For thousands of years, humans have recorded sightings of mysterious comets sweeping across the nighttime skies. These celestial wanderers, "snowballs" of dust and ice, are swift-moving visitors from the cold depths of space. Some of them periodically visit the inner solar system during their journeys around the sun.
Temperate Earth-sized planets transiting a nearby ultracool dwarf star
Nature 533, 7602 (2016). doi:10.1038/nature17448
Authors: Michaël Gillon, Emmanuël Jehin, Susan M. Lederer, Laetitia Delrez, Julien de Wit, Artem Burdanov, Valérie Van Grootel, Adam J. Burgasser, Amaury H. M. J. Triaud, Cyrielle Opitom, Brice-Olivier Demory, Devendra K. Sahu, Daniella Bardalez Gagliuffi, Pierre Magain & Didier Queloz
Star-like objects with effective temperatures of less than 2,700 kelvin are referred to as ‘ultracool dwarfs’. This heterogeneous group includes stars of extremely low mass as well as brown dwarfs (substellar objects not massive enough to sustain hydrogen fusion), and represents about 15 per cent of the population of astronomical objects near the Sun. Core-accretion theory predicts that, given the small masses of these ultracool dwarfs, and the small sizes of their protoplanetary disks, there should be a large but hitherto undetected population of terrestrial planets orbiting them—ranging from metal-rich Mercury-sized planets to more hospitable volatile-rich Earth-sized planets. Here we report observations of three short-period Earth-sized planets transiting an ultracool dwarf star only 12 parsecs away. The inner two planets receive four times and two times the irradiation of Earth, respectively, placing them close to the inner edge of the habitable zone of the star. Our data suggest that 11 orbits remain possible for the third planet, the most likely resulting in irradiation significantly less than that received by Earth. The infrared brightness of the host star, combined with its Jupiter-like size, offers the possibility of thoroughly characterizing the components of this nearby planetary system.
Celestial mechanics: Fresh solutions to the four-body problem
Nature 533, 7602 (2016). doi:10.1038/nature17896
Authors: Douglas P. Hamilton
Describing the motion of three or more bodies under the influence of gravity is one of the toughest problems in astronomy. The report of solutions to a large subclass of the four-body problem is truly remarkable.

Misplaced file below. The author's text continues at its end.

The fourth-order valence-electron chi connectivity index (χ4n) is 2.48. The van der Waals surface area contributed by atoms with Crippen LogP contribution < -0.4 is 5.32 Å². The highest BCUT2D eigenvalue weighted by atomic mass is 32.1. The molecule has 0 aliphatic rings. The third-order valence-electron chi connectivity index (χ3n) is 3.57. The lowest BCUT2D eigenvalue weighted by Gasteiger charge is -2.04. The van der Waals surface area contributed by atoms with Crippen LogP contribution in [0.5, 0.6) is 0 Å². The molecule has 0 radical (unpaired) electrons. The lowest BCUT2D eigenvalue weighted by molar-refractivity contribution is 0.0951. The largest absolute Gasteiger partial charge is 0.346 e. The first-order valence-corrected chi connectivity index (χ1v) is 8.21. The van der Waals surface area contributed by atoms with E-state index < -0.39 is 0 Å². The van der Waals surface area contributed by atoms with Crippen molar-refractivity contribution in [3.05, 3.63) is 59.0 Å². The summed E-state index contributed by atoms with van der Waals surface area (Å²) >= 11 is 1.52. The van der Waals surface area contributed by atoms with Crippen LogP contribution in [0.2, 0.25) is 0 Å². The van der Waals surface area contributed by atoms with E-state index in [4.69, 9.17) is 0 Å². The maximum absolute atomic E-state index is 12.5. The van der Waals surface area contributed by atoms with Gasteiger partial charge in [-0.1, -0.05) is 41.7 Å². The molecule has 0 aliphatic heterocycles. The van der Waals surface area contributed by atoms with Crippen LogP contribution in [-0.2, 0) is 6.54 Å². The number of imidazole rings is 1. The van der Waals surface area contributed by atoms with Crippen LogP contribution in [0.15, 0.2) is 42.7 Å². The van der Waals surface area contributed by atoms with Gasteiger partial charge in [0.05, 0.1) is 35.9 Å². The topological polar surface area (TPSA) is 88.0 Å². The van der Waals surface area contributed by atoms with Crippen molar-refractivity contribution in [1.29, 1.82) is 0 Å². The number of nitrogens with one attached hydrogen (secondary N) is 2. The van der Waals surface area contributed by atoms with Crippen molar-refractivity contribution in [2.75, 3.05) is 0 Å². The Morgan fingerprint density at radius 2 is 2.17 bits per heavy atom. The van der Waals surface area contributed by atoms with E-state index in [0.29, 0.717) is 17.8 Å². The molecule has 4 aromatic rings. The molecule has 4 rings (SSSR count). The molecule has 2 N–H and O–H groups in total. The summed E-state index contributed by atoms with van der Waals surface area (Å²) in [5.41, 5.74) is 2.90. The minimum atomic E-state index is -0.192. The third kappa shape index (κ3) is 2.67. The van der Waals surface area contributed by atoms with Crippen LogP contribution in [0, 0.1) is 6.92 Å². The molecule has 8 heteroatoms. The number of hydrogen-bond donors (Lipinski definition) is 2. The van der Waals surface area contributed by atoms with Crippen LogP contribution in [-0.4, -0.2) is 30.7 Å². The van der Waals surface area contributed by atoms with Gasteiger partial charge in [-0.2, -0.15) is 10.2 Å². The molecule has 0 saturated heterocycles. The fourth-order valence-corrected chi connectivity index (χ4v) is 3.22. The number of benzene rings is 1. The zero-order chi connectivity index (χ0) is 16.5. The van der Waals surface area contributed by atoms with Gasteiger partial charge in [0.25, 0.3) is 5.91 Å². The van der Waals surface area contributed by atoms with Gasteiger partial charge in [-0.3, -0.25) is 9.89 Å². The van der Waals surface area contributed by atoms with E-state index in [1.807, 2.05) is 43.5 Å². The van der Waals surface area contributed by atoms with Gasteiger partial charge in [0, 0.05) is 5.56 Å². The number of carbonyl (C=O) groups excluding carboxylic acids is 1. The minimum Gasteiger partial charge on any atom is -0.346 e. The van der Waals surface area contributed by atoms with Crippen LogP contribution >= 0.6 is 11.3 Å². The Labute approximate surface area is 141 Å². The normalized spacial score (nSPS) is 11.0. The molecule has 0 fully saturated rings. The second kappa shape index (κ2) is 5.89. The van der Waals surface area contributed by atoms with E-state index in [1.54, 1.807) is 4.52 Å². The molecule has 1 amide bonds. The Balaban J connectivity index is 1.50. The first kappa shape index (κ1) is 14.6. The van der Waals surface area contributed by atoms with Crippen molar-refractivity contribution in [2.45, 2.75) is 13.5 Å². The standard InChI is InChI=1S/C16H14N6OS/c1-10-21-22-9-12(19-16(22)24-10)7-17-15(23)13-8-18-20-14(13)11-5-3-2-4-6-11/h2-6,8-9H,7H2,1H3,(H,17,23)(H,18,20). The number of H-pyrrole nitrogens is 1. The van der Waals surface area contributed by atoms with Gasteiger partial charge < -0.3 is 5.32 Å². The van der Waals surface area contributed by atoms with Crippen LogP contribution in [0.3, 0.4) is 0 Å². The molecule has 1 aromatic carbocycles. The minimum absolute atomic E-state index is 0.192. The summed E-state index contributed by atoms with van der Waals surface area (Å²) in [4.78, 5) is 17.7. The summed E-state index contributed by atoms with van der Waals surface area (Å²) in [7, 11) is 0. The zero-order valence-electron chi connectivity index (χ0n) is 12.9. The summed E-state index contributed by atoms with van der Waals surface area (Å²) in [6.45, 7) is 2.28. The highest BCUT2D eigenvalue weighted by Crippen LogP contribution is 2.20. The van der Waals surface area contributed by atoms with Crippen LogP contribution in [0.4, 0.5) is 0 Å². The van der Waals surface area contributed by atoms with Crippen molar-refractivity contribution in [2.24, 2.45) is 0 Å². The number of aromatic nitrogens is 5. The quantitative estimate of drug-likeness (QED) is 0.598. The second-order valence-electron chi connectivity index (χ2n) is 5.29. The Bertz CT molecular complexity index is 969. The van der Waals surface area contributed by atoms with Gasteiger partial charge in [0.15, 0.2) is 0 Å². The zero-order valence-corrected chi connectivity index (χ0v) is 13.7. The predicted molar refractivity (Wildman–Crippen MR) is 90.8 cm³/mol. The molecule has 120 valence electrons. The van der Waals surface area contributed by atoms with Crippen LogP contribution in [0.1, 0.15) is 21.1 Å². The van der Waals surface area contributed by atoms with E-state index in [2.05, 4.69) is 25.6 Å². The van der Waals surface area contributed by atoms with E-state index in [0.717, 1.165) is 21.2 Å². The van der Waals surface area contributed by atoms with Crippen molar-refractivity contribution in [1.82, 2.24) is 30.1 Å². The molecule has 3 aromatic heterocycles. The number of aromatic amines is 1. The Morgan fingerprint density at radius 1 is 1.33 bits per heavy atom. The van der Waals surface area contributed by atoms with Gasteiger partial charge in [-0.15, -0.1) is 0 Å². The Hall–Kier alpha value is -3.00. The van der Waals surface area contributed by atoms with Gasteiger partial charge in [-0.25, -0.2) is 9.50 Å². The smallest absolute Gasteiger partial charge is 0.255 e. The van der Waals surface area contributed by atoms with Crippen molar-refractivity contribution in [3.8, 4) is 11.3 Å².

No Sun-like dynamo on the active star ζ Andromedae from starspot asymmetry
Nature 533, 7602 (2016). doi:10.1038/nature17444
Authors: R. M. Roettenbacher, J. D. Monnier, H. Korhonen, A. N. Aarnio, F. Baron, X. Che, R. O. Harmon, Zs. Kővári, S. Kraus, G. H. Schaefer, G. Torres, M. Zhao, T. A. ten Brummelaar, J. Sturmann & L. Sturmann
Sunspots are cool areas caused by strong surface magnetic fields that inhibit convection. Moreover, strong magnetic fields can alter the average atmospheric structure, degrading our ability to measure stellar masses and ages. Stars that are more active than the Sun have more and stronger dark spots than does the Sun, including on the rotational pole. Doppler imaging, which has so far produced the most detailed images of surface structures on other stars, cannot always distinguish the hemisphere in which the starspots are located, especially in the equatorial region and if the data quality is not optimal. This leads to problems in investigating the north–south distribution of starspot active latitudes (those latitudes with more starspot activity); this distribution is a crucial constraint of dynamo theory. Polar spots, whose existence is inferred from Doppler tomography, could plausibly be observational artefacts. Here we report imaging of the old, magnetically active star ζ Andromedae using long-baseline infrared interferometry. In our data, a dark polar spot is seen in each of two observation epochs, whereas lower-latitude spot structures in both hemispheres do not persist between observations, revealing global starspot asymmetries. The north–south symmetry of active latitudes observed on the Sun is absent on ζ And, which hosts global spot patterns that cannot be produced by solar-type dynamos.
Planetary science: Solar wind hits Pluto hard
Nature 533, 7602 (2016). doi:10.1038/533148a
The solar wind is diverted by Pluto, suggesting that, like some larger planets, the dwarf planet has a shield against the stream of energized particles emanating from the Sun.Before NASA's New Horizons spacecraft visited the dwarf planet (pictured) in 2015, most scientists thought that
Planetary science: Planet 9 may glow from within
Nature 533, 7602 (2016). doi:10.1038/533149d
The hypothetical ninth planet of the Solar System could shine brightly.Planet 9, if it exists, is thought to be an ice planet that is slightly smaller than Neptune, orbiting in the far outer Solar System. Esther Linder and Christoph Mordasini of the University of